This week North Americans have watched as their usually chilly January turned (again) into something baffling and nasty—a blast of air so cold that the typical wintery conditions are more like those found in the arctic reaches of Canada or Alaska. Areas just north of Boston experienced their heaviest snowfall in decades. Dozens of towns in Vermont and New Hampshire broke their all-time records for low temperatures this week, and it will get even colder in a few days.

The problem, according to some meteorologists, is that an unusual jet stream pattern is sending a lot of ice cold air directly from above the Arctic Circle right into North America, with virtually nothing to filter it or mediate it. The name of this condition is "Polar Vortex." It’s like a huge wind tunnel connecting the North Pole to the upper Midwest and the Plains States, or so we have been told.

And to make matters worse, the moderating force most commonly associated each season with mitigating this blast of arctic air—the balmy Gulf Coast waters and breezes—have taken the month of January off. That means no tropical weather systems to push back against all that air coming down that pipeline from Santa’s front yard. No weekly surge of warm air moseying up from Jamaica or the Yucatan toward New Orleans or Biloxi or Panama City, anything to offer a little mellowing to the mix.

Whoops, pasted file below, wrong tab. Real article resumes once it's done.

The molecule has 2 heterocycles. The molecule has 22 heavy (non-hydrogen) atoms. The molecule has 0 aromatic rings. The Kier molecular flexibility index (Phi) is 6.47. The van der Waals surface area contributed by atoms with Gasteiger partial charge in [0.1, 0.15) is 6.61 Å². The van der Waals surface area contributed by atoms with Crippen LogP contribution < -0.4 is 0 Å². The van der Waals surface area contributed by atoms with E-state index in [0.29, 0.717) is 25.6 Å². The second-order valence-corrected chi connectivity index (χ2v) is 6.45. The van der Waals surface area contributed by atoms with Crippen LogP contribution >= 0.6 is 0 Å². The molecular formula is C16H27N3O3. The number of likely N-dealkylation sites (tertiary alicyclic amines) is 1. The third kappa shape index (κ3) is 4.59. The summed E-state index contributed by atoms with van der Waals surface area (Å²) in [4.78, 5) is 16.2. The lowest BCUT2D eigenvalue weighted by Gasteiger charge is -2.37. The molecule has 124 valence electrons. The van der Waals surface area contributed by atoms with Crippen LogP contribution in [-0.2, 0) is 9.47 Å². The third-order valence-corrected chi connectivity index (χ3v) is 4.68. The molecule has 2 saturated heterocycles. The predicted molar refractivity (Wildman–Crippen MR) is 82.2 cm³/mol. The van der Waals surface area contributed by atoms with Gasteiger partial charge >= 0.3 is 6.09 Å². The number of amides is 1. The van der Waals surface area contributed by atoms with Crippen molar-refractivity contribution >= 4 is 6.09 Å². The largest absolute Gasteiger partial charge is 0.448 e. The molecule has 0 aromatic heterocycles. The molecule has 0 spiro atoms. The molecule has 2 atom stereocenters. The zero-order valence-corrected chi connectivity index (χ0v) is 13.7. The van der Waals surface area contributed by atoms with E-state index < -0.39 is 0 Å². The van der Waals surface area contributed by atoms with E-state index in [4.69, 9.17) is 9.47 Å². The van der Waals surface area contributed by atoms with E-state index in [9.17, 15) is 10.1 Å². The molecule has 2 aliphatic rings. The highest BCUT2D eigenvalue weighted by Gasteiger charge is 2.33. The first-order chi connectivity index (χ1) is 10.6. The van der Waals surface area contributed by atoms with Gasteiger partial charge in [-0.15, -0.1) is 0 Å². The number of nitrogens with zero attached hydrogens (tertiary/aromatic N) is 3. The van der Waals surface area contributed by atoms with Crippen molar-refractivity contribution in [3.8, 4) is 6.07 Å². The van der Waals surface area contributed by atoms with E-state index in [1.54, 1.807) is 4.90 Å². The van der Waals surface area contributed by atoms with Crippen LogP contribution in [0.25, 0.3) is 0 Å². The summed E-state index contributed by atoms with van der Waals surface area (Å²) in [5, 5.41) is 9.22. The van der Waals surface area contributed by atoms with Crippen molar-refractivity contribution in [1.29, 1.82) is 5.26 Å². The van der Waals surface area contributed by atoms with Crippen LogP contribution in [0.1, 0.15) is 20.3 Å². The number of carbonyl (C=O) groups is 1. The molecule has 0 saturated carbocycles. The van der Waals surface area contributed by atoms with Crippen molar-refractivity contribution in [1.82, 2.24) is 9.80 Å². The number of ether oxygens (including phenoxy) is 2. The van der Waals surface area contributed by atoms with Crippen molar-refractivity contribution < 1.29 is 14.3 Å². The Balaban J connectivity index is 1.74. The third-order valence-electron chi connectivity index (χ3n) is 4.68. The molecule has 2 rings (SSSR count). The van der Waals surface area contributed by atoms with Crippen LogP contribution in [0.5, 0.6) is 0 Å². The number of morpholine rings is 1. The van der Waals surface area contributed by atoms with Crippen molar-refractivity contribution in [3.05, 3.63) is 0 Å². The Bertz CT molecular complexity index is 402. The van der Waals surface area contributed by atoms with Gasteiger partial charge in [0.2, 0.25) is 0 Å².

On social media for two or three days we’ve seen hundreds of folks posting images of the snow in their yards, on their streets and sidewalks, or piled up in drifts along their roads and highways. Well, it could get a lot worse, and it could set an all-time record this month (again). In fact, North Americans have not seen this much cold, spread out over so many states and provinces, since the late 1960s (again).

Even Miley Cyrus, whose recession-factored wardrobe budget has been cleverly minimized this past year, was forced to reconsider appearing naked in her televised appearance at Times Square on New Year’s Eve. Instead she wore what looked like a polar bear refitted to match Napoléon’s coronation robes from 1804.

Yes, it’s cold out there.